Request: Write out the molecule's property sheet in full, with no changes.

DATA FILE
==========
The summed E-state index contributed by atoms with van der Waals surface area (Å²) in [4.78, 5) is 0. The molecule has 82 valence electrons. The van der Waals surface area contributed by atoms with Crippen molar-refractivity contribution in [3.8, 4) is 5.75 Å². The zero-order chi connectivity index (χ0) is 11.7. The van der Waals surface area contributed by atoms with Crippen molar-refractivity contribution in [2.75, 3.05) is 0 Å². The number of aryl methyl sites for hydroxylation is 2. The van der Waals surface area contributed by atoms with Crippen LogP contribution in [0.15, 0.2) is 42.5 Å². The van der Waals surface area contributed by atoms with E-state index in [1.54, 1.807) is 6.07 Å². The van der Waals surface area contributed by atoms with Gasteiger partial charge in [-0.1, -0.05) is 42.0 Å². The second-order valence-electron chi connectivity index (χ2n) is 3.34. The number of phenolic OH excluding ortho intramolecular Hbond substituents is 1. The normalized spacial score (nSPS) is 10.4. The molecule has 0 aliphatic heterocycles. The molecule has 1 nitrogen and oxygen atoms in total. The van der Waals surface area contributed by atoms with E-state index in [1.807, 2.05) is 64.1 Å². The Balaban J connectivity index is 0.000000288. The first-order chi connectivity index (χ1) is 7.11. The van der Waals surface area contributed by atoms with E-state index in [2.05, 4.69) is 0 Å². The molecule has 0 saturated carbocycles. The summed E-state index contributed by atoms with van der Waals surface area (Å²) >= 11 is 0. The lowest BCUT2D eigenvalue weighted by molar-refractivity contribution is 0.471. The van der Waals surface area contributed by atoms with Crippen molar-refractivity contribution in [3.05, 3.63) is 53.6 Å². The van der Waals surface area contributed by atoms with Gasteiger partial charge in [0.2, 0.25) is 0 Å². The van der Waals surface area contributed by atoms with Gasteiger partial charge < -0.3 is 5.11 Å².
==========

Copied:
The summed E-state index contributed by atoms with van der Waals surface area (Å²) in [4.78, 5) is 0. The molecule has 82 valence electrons. The van der Waals surface area contributed by atoms with Crippen molar-refractivity contribution in [3.8, 4) is 5.75 Å². The zero-order chi connectivity index (χ0) is 11.7. The van der Waals surface area contributed by atoms with Crippen molar-refractivity contribution in [2.75, 3.05) is 0 Å². The number of aryl methyl sites for hydroxylation is 2. The van der Waals surface area contributed by atoms with Crippen LogP contribution in [0.15, 0.2) is 42.5 Å². The van der Waals surface area contributed by atoms with E-state index in [1.54, 1.807) is 6.07 Å². The van der Waals surface area contributed by atoms with Gasteiger partial charge in [-0.1, -0.05) is 42.0 Å². The second-order valence-electron chi connectivity index (χ2n) is 3.34. The number of phenolic OH excluding ortho intramolecular Hbond substituents is 1. The normalized spacial score (nSPS) is 10.4. The molecule has 0 aliphatic heterocycles. The molecule has 1 nitrogen and oxygen atoms in total. The van der Waals surface area contributed by atoms with E-state index in [1.807, 2.05) is 64.1 Å². The Balaban J connectivity index is 0.000000288. The first-order chi connectivity index (χ1) is 7.11. The van der Waals surface area contributed by atoms with E-state index in [2.05, 4.69) is 0 Å². The molecule has 0 saturated carbocycles. The summed E-state index contributed by atoms with van der Waals surface area (Å²) >= 11 is 0. The lowest BCUT2D eigenvalue weighted by molar-refractivity contribution is 0.471. The van der Waals surface area contributed by atoms with Crippen molar-refractivity contribution in [3.05, 3.63) is 53.6 Å². The van der Waals surface area contributed by atoms with Gasteiger partial charge in [0.2, 0.25) is 0 Å². The van der Waals surface area contributed by atoms with Gasteiger partial charge < -0.3 is 5.11 Å².